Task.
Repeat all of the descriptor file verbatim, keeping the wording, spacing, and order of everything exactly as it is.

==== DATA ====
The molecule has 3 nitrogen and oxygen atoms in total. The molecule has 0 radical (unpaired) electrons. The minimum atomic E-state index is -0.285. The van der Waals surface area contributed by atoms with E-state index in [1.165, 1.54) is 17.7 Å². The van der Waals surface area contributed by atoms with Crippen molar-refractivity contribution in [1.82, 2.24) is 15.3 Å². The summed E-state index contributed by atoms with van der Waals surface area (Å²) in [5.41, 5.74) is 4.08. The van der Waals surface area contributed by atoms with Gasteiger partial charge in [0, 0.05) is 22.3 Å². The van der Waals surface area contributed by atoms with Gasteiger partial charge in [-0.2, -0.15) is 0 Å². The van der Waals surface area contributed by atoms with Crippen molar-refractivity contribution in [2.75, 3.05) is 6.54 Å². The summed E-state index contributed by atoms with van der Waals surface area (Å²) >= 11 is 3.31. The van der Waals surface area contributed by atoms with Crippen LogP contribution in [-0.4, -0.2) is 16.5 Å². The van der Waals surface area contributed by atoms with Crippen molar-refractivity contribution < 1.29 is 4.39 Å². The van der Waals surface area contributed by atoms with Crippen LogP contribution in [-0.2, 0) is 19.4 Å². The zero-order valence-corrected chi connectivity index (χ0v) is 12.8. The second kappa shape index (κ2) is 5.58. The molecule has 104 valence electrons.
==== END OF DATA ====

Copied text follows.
The molecule has 3 nitrogen and oxygen atoms in total. The molecule has 0 radical (unpaired) electrons. The minimum atomic E-state index is -0.285. The van der Waals surface area contributed by atoms with E-state index in [1.165, 1.54) is 17.7 Å². The van der Waals surface area contributed by atoms with Crippen molar-refractivity contribution in [1.82, 2.24) is 15.3 Å². The summed E-state index contributed by atoms with van der Waals surface area (Å²) in [5.41, 5.74) is 4.08. The van der Waals surface area contributed by atoms with Gasteiger partial charge in [0, 0.05) is 22.3 Å². The van der Waals surface area contributed by atoms with Gasteiger partial charge in [-0.2, -0.15) is 0 Å². The van der Waals surface area contributed by atoms with Crippen molar-refractivity contribution in [2.75, 3.05) is 6.54 Å². The summed E-state index contributed by atoms with van der Waals surface area (Å²) >= 11 is 3.31. The van der Waals surface area contributed by atoms with Crippen LogP contribution in [-0.4, -0.2) is 16.5 Å². The van der Waals surface area contributed by atoms with Crippen molar-refractivity contribution < 1.29 is 4.39 Å². The van der Waals surface area contributed by atoms with Crippen LogP contribution in [-0.2, 0) is 19.4 Å². The zero-order valence-corrected chi connectivity index (χ0v) is 12.8. The second kappa shape index (κ2) is 5.58. The molecule has 104 valence electrons.